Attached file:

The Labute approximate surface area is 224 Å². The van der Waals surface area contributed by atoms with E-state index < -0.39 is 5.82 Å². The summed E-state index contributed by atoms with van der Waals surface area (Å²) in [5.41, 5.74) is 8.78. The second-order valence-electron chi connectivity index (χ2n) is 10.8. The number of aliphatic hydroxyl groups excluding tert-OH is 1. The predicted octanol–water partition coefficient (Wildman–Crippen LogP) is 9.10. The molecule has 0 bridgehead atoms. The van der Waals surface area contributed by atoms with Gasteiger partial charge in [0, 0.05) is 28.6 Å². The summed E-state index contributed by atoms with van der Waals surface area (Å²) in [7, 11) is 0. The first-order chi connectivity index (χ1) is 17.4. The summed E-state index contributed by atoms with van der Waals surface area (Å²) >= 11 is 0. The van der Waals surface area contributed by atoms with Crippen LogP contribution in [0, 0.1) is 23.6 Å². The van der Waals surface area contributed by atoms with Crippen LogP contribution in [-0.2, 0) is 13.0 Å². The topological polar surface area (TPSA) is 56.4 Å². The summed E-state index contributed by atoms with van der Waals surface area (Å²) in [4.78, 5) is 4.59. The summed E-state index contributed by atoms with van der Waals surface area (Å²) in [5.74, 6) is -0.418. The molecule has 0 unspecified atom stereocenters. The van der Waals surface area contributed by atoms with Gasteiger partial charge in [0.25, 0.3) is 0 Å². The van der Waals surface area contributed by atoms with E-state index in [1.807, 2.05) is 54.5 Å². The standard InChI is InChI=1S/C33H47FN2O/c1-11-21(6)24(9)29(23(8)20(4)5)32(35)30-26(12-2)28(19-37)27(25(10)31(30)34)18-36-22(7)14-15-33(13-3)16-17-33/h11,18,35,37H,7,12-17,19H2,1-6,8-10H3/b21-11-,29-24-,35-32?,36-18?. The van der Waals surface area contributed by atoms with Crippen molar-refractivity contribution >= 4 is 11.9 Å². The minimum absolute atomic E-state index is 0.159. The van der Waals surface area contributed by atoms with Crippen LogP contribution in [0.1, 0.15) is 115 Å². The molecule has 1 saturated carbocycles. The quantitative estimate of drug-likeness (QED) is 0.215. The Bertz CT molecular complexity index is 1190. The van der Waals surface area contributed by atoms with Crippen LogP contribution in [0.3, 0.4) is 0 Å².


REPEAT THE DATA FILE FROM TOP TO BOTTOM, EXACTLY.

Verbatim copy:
The Labute approximate surface area is 224 Å². The van der Waals surface area contributed by atoms with E-state index < -0.39 is 5.82 Å². The summed E-state index contributed by atoms with van der Waals surface area (Å²) in [5.41, 5.74) is 8.78. The second-order valence-electron chi connectivity index (χ2n) is 10.8. The number of aliphatic hydroxyl groups excluding tert-OH is 1. The predicted octanol–water partition coefficient (Wildman–Crippen LogP) is 9.10. The molecule has 0 bridgehead atoms. The van der Waals surface area contributed by atoms with Gasteiger partial charge in [0, 0.05) is 28.6 Å². The summed E-state index contributed by atoms with van der Waals surface area (Å²) in [7, 11) is 0. The first-order chi connectivity index (χ1) is 17.4. The summed E-state index contributed by atoms with van der Waals surface area (Å²) >= 11 is 0. The van der Waals surface area contributed by atoms with Crippen LogP contribution in [0, 0.1) is 23.6 Å². The van der Waals surface area contributed by atoms with Crippen LogP contribution in [-0.2, 0) is 13.0 Å². The topological polar surface area (TPSA) is 56.4 Å². The summed E-state index contributed by atoms with van der Waals surface area (Å²) in [4.78, 5) is 4.59. The summed E-state index contributed by atoms with van der Waals surface area (Å²) in [5.74, 6) is -0.418. The molecule has 0 unspecified atom stereocenters. The van der Waals surface area contributed by atoms with Gasteiger partial charge in [0.25, 0.3) is 0 Å². The van der Waals surface area contributed by atoms with E-state index in [1.807, 2.05) is 54.5 Å². The standard InChI is InChI=1S/C33H47FN2O/c1-11-21(6)24(9)29(23(8)20(4)5)32(35)30-26(12-2)28(19-37)27(25(10)31(30)34)18-36-22(7)14-15-33(13-3)16-17-33/h11,18,35,37H,7,12-17,19H2,1-6,8-10H3/b21-11-,29-24-,35-32?,36-18?. The van der Waals surface area contributed by atoms with Crippen molar-refractivity contribution >= 4 is 11.9 Å². The minimum absolute atomic E-state index is 0.159. The van der Waals surface area contributed by atoms with Crippen LogP contribution in [0.1, 0.15) is 115 Å². The molecule has 1 saturated carbocycles. The quantitative estimate of drug-likeness (QED) is 0.215. The Bertz CT molecular complexity index is 1190. The van der Waals surface area contributed by atoms with Crippen LogP contribution in [0.3, 0.4) is 0 Å².